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Figure 1: Tubercular lymphadenitis showing caseous necrosis

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Figure 2: Granulomatous lymphadenitis

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Table2: Age distribution of patients of lymphadenopathy

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Table3: Sex distribution of patients of lymphadenopathy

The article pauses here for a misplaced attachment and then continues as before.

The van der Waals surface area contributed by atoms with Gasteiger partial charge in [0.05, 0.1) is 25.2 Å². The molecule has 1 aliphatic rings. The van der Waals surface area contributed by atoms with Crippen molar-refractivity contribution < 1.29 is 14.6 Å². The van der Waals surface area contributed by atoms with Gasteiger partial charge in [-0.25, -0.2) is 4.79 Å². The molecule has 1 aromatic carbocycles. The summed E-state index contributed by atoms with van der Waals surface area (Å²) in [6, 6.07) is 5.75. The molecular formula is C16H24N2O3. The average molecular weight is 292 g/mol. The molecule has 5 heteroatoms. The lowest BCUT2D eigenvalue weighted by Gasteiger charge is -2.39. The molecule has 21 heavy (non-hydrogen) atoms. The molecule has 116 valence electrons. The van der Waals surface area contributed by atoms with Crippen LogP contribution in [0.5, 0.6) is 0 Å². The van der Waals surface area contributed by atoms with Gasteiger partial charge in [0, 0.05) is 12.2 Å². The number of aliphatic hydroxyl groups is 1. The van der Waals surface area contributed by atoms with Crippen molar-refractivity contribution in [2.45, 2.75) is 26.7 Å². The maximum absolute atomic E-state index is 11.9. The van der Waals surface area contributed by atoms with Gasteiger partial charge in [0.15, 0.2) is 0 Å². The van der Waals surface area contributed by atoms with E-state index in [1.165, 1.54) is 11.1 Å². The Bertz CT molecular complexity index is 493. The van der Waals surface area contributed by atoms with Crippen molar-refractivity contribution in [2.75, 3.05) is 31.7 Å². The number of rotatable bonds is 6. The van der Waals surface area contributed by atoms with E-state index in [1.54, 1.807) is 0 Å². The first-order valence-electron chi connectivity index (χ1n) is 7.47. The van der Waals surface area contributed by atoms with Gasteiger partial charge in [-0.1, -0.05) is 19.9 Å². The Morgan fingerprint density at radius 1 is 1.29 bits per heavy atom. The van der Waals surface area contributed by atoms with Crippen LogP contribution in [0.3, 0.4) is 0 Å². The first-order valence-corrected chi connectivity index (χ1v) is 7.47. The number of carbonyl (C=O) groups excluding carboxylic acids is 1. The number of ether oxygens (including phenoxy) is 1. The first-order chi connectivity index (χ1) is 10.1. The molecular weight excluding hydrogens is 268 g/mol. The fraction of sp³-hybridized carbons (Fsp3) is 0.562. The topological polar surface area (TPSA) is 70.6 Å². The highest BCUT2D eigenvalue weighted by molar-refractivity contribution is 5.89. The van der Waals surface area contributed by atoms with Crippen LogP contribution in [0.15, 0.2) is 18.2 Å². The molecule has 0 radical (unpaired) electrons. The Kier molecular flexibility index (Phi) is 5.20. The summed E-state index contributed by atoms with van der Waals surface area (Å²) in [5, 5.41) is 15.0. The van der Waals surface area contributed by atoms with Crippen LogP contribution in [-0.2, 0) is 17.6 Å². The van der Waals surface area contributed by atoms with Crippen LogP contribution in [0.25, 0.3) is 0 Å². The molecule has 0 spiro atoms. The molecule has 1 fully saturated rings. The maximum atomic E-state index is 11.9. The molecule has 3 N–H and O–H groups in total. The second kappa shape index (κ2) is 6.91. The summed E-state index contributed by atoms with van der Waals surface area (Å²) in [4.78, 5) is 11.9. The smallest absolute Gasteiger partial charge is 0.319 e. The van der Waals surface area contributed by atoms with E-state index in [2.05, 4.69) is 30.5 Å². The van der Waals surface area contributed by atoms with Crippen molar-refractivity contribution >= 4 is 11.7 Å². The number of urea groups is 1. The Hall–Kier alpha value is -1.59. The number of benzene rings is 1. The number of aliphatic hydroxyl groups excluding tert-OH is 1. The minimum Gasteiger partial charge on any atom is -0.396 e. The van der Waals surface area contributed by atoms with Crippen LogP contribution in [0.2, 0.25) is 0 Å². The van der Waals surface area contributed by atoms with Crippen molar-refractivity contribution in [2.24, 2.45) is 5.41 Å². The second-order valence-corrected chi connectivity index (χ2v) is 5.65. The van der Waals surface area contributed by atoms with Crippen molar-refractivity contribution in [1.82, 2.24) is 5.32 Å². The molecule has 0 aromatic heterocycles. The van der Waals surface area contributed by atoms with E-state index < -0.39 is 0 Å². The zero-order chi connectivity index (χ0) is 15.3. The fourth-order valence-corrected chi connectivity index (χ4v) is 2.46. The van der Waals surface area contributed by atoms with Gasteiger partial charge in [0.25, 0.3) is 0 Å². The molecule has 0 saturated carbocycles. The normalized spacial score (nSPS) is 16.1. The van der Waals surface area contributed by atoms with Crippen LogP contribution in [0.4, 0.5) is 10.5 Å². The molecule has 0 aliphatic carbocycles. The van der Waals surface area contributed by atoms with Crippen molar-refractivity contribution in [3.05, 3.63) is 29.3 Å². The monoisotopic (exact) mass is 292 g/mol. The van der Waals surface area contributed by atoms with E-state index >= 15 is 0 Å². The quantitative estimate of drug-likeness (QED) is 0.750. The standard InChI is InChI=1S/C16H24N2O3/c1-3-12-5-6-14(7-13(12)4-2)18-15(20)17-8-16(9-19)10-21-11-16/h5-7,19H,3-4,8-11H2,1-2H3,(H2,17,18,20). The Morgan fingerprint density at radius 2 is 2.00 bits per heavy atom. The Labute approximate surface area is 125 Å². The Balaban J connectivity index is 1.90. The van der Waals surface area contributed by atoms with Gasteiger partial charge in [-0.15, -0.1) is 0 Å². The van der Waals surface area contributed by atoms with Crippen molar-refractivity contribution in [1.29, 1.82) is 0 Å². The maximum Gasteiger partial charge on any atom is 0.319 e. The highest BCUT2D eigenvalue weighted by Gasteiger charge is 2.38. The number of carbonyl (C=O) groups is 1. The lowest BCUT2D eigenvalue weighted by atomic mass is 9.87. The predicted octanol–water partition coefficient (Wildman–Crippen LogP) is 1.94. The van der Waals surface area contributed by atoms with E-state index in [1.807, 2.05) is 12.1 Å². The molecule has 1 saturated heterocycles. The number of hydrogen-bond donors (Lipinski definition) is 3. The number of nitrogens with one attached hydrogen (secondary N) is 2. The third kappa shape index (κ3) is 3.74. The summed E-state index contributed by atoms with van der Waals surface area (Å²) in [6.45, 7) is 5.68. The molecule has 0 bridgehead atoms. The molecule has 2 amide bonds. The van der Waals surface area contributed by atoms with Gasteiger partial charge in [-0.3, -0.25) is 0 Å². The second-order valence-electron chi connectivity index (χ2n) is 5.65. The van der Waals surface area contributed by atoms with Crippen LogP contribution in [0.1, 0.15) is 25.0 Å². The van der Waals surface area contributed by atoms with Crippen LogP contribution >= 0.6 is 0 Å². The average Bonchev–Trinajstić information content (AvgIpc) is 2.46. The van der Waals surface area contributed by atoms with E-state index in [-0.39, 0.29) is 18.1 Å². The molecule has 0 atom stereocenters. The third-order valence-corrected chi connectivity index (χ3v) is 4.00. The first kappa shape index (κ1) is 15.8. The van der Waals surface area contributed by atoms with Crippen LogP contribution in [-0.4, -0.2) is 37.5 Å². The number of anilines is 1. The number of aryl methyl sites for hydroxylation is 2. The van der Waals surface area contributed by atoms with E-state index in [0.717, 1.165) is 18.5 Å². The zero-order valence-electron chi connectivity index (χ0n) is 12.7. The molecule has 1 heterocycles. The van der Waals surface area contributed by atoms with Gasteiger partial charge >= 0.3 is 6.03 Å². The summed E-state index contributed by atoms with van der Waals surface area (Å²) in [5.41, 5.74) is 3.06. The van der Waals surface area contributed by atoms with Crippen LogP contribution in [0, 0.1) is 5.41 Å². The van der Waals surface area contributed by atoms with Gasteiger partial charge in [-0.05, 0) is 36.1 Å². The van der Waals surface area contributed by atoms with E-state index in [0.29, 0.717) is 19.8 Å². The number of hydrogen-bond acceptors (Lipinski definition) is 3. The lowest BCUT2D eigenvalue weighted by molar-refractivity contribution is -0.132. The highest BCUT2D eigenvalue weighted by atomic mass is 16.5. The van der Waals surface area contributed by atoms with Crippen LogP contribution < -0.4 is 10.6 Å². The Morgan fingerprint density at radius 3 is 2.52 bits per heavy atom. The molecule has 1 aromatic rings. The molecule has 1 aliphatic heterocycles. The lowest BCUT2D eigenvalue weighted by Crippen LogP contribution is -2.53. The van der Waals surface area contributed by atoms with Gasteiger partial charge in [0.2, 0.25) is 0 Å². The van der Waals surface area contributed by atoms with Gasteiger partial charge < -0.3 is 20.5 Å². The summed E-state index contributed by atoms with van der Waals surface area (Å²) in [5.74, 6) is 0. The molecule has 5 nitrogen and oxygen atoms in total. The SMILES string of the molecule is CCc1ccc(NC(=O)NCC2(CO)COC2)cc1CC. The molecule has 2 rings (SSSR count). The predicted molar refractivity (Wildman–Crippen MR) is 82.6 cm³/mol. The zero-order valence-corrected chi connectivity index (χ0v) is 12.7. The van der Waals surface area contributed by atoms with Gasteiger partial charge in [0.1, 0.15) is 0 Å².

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Table4: Lymph node group involved in various types of lymphadenopathy

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Table5: Distribution of different types of metastatic tumors

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Figure 3: Metastatic squamous cell carcinoma

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Figure 4: Metastatic adenocarcinoma

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  Discussion Top